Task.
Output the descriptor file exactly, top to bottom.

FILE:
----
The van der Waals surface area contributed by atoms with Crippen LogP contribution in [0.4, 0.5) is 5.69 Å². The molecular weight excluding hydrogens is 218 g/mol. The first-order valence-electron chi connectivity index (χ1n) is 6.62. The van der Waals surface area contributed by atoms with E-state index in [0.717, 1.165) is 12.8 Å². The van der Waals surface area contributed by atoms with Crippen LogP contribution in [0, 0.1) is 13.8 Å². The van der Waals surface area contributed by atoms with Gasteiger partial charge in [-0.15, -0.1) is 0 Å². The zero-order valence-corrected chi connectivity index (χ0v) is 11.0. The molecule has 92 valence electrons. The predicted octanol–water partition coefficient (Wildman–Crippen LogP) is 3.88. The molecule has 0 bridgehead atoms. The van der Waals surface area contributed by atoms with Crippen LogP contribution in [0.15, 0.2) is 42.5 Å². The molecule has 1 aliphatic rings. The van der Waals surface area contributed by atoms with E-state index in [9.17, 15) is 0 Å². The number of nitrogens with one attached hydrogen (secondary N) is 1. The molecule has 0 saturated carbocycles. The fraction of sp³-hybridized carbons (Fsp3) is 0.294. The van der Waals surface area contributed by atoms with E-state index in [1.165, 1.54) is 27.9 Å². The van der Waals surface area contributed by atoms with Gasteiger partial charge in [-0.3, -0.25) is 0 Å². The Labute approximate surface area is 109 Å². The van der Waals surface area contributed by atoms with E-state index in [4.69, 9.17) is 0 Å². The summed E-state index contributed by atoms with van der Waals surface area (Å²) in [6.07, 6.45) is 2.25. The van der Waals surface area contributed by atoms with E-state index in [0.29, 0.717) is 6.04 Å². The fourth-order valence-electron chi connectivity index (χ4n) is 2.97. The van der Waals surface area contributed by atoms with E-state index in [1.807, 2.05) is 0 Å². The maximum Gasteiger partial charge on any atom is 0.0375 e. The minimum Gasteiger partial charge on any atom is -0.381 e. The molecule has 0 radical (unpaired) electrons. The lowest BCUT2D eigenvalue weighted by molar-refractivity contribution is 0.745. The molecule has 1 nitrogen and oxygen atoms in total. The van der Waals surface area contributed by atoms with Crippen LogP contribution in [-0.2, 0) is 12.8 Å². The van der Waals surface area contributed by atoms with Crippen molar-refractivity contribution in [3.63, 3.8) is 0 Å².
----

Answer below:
The van der Waals surface area contributed by atoms with Crippen LogP contribution in [0.4, 0.5) is 5.69 Å². The molecular weight excluding hydrogens is 218 g/mol. The first-order valence-electron chi connectivity index (χ1n) is 6.62. The van der Waals surface area contributed by atoms with E-state index in [0.717, 1.165) is 12.8 Å². The van der Waals surface area contributed by atoms with Crippen LogP contribution in [0, 0.1) is 13.8 Å². The van der Waals surface area contributed by atoms with Gasteiger partial charge in [-0.15, -0.1) is 0 Å². The zero-order valence-corrected chi connectivity index (χ0v) is 11.0. The molecule has 92 valence electrons. The predicted octanol–water partition coefficient (Wildman–Crippen LogP) is 3.88. The molecule has 0 bridgehead atoms. The van der Waals surface area contributed by atoms with Crippen LogP contribution in [0.15, 0.2) is 42.5 Å². The molecule has 1 aliphatic rings. The van der Waals surface area contributed by atoms with E-state index in [9.17, 15) is 0 Å². The number of nitrogens with one attached hydrogen (secondary N) is 1. The molecule has 0 saturated carbocycles. The fraction of sp³-hybridized carbons (Fsp3) is 0.294. The van der Waals surface area contributed by atoms with E-state index in [1.165, 1.54) is 27.9 Å². The van der Waals surface area contributed by atoms with Gasteiger partial charge in [-0.3, -0.25) is 0 Å². The Labute approximate surface area is 109 Å². The van der Waals surface area contributed by atoms with E-state index in [4.69, 9.17) is 0 Å². The summed E-state index contributed by atoms with van der Waals surface area (Å²) in [6.07, 6.45) is 2.25. The van der Waals surface area contributed by atoms with E-state index in [0.29, 0.717) is 6.04 Å². The fourth-order valence-electron chi connectivity index (χ4n) is 2.97. The van der Waals surface area contributed by atoms with E-state index in [1.807, 2.05) is 0 Å². The maximum Gasteiger partial charge on any atom is 0.0375 e. The minimum Gasteiger partial charge on any atom is -0.381 e. The molecule has 0 radical (unpaired) electrons. The lowest BCUT2D eigenvalue weighted by molar-refractivity contribution is 0.745. The molecule has 1 nitrogen and oxygen atoms in total. The van der Waals surface area contributed by atoms with Crippen LogP contribution in [-0.2, 0) is 12.8 Å². The van der Waals surface area contributed by atoms with Crippen molar-refractivity contribution in [3.63, 3.8) is 0 Å².